• kales;
  • glucosinolates;
  • phenolics;
  • pigments;
  • growing environment;
  • geographic origin



Kales are primitive leafy Brassica oleracea L. forms, widespread in local farming systems of several European countries and employed in the preparation of traditional recipes. Kales are also potential sources of healthy bioactive phytochemical components. The present study compared the bioactive compound content of kale populations from Italy, Portugal, and Turkey, either from local sources or grown in an experimental field.


Total phenolics, glucosinolates (GLS), carotenoids, and chlorophylls were in the ranges 8310–38 110, 755–8580, 135–2354, and 1740–16 924 mg kg−1 dry matter, respectively. On average, locally harvested samples showed a total GLS content about twice as high as populations from the experiment. Conversely, pigments were significantly more abundant in experimental than in local kales, owing to the higher soil fertility. Portuguese samples showed higher phenolic and GLS amounts than Italian and Turkish kales, whereas some of the Italian samples were the richest in carotenoids.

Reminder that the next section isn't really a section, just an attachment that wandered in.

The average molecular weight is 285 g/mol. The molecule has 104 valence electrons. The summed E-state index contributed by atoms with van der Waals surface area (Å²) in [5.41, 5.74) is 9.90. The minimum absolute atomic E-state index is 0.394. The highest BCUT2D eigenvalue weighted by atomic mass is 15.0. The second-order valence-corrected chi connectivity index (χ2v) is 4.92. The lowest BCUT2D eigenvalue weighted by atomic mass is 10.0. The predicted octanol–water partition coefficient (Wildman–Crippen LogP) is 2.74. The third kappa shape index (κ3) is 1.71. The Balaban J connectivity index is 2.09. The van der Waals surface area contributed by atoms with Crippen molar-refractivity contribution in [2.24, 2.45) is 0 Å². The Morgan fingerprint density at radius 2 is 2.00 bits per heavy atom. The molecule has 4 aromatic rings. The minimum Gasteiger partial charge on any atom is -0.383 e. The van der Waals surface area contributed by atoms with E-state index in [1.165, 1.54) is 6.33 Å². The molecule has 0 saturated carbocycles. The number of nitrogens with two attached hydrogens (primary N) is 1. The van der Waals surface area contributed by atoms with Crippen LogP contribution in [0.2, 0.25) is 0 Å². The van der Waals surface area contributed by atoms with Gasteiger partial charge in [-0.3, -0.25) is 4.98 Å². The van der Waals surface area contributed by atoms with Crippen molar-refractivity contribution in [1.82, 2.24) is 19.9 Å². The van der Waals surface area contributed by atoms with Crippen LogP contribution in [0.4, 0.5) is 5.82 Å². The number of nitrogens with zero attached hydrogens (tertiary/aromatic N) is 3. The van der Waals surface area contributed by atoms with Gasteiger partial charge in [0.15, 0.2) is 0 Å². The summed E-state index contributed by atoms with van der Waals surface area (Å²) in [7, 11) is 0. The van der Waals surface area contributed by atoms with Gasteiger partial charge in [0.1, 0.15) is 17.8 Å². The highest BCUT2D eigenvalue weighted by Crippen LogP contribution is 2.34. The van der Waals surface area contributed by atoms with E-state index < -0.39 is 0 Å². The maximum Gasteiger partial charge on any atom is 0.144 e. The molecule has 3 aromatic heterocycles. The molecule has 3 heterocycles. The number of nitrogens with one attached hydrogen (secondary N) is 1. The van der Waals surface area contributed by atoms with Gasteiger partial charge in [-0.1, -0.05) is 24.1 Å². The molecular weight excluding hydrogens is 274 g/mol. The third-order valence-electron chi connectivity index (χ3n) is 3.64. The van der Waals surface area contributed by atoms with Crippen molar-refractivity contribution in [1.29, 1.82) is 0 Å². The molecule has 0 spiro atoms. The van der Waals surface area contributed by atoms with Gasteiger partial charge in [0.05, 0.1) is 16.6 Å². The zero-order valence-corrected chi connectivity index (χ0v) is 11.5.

This paper represented the first cross-country comparison of local kale accessions with respect to bioactive compound amounts. Both geographic origin and growing environment appeared to be remarkable and discriminating factors in determining bioactive levels in leafy kales, with possible effects on their health-promoting and sensorial attributes. © 2013 Society of Chemical Industry